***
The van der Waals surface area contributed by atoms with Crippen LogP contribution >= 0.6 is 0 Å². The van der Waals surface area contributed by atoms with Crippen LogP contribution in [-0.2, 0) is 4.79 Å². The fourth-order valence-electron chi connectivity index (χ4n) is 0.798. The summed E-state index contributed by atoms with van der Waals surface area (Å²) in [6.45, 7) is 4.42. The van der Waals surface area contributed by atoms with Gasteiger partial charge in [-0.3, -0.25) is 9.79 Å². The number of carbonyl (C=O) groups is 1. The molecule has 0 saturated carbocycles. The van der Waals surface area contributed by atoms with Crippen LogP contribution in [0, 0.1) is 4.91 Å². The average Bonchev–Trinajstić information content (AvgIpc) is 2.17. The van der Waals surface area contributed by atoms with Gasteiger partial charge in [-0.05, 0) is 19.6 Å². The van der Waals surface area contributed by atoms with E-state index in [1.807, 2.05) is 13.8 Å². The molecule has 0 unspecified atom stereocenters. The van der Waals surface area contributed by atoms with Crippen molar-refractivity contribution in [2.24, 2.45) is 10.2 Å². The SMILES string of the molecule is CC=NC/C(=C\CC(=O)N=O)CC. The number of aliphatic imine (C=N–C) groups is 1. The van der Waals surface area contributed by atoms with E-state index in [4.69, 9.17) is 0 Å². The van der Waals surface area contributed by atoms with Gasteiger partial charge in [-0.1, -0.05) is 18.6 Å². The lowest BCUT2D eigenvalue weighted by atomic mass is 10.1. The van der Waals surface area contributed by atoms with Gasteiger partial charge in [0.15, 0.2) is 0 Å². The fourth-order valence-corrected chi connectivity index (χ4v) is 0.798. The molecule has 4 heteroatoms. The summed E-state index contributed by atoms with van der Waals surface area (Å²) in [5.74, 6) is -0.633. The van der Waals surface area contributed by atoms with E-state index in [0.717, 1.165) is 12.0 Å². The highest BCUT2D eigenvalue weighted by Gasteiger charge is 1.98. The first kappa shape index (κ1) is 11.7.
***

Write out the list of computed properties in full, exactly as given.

The van der Waals surface area contributed by atoms with Crippen LogP contribution >= 0.6 is 0 Å². The van der Waals surface area contributed by atoms with Crippen LogP contribution in [-0.2, 0) is 4.79 Å². The fourth-order valence-electron chi connectivity index (χ4n) is 0.798. The summed E-state index contributed by atoms with van der Waals surface area (Å²) in [6.45, 7) is 4.42. The van der Waals surface area contributed by atoms with Gasteiger partial charge in [-0.3, -0.25) is 9.79 Å². The number of carbonyl (C=O) groups is 1. The molecule has 0 saturated carbocycles. The van der Waals surface area contributed by atoms with Crippen LogP contribution in [0, 0.1) is 4.91 Å². The average Bonchev–Trinajstić information content (AvgIpc) is 2.17. The van der Waals surface area contributed by atoms with Gasteiger partial charge in [-0.05, 0) is 19.6 Å². The van der Waals surface area contributed by atoms with E-state index in [1.807, 2.05) is 13.8 Å². The molecule has 0 unspecified atom stereocenters. The van der Waals surface area contributed by atoms with Crippen molar-refractivity contribution in [2.24, 2.45) is 10.2 Å². The SMILES string of the molecule is CC=NC/C(=C\CC(=O)N=O)CC. The number of aliphatic imine (C=N–C) groups is 1. The van der Waals surface area contributed by atoms with E-state index in [4.69, 9.17) is 0 Å². The van der Waals surface area contributed by atoms with Gasteiger partial charge in [-0.1, -0.05) is 18.6 Å². The lowest BCUT2D eigenvalue weighted by atomic mass is 10.1. The van der Waals surface area contributed by atoms with Gasteiger partial charge in [0.15, 0.2) is 0 Å². The fourth-order valence-corrected chi connectivity index (χ4v) is 0.798. The molecule has 4 heteroatoms. The summed E-state index contributed by atoms with van der Waals surface area (Å²) in [5.74, 6) is -0.633. The van der Waals surface area contributed by atoms with E-state index in [0.717, 1.165) is 12.0 Å². The highest BCUT2D eigenvalue weighted by Gasteiger charge is 1.98. The first kappa shape index (κ1) is 11.7.